FAA and Harris Restore Air Traffic Operations to Puerto Rico
On September 20, 2017, Hurricane Maria made landfall in Puerto Rico leaving residents without power and grounding all flights entering and leaving San Juan Airport (SJU) making it difficult to provide aid. It was a category 5 hurricane, the worst disaster ever recorded in Puerto Rico and the most intense tropical cyclone the world saw in 2017.
Enter the Federal Aviation Administration (FAA) and Harris Corporation. The two organizations restored vital communications with use of the FAA Telecommunications Infrastructure (FTI), a network across the United States and all its territories that connects aircraft, air traffic facilities, and all the airspace in between. By working together, air traffic operations resumed so relief could continue.
The Harris team migrated communications and built advanced solutions to restore connectivity to the island territory quickly. Together they restored critical communications between San Juan Center and Miami Center and deployed an emergency flyaway satellite communications system to reconnect air traffic facilities on the island.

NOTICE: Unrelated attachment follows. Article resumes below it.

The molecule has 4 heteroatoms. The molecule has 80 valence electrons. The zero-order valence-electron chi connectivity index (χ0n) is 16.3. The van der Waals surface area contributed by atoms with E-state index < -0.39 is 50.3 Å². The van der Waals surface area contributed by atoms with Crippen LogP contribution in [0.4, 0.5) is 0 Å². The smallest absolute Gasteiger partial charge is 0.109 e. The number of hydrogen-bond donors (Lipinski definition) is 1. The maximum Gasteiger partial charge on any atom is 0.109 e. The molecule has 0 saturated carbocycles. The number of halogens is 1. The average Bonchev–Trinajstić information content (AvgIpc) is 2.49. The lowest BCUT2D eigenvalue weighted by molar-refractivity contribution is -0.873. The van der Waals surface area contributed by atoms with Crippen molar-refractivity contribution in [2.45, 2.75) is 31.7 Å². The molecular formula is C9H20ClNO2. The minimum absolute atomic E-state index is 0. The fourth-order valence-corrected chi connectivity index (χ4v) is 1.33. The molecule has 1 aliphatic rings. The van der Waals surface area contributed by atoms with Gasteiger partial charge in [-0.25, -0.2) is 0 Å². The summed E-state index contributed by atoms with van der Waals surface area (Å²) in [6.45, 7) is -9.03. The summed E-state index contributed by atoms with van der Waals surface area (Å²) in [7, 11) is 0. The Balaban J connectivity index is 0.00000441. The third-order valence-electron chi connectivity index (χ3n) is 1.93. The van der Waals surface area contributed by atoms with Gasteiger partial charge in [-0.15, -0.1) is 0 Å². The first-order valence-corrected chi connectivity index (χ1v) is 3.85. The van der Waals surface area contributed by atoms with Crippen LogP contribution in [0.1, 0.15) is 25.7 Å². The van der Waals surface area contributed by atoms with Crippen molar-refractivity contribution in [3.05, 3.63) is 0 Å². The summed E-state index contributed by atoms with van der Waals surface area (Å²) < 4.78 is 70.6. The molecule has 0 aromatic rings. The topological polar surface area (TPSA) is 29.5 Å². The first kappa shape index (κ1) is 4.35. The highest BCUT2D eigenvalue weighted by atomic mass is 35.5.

As a result, San Juan Center operations were restored in just 48 hours.
"The professionalism and technical expertise (the Harris) team provided was key in making restorations to our national operations,” said Vaughn A. Turner, Vice President, Technical Operations Services, FAA. “(Harris) were steadfast in their support of NAS Operations."
After critical communications were restored, work was not finished. Harris team members worked with the government of Puerto Rico to repair damaged radomes, structures containing radar equipment, and other air traffic infrastructure so the island could resume normal operations.
As of February 2018 normal services have been restored and the ATC infrastructure is fully operational. The flyaway and mobile gateway solutions have been returned to storage as Harris and the FAA prepare for the upcoming hurricane season.
“We experienced problems never encountered before due to these storms,” said Turner. “Cooperation with the FAA and coordination of resources and new technology for the NAS made all of this possible.”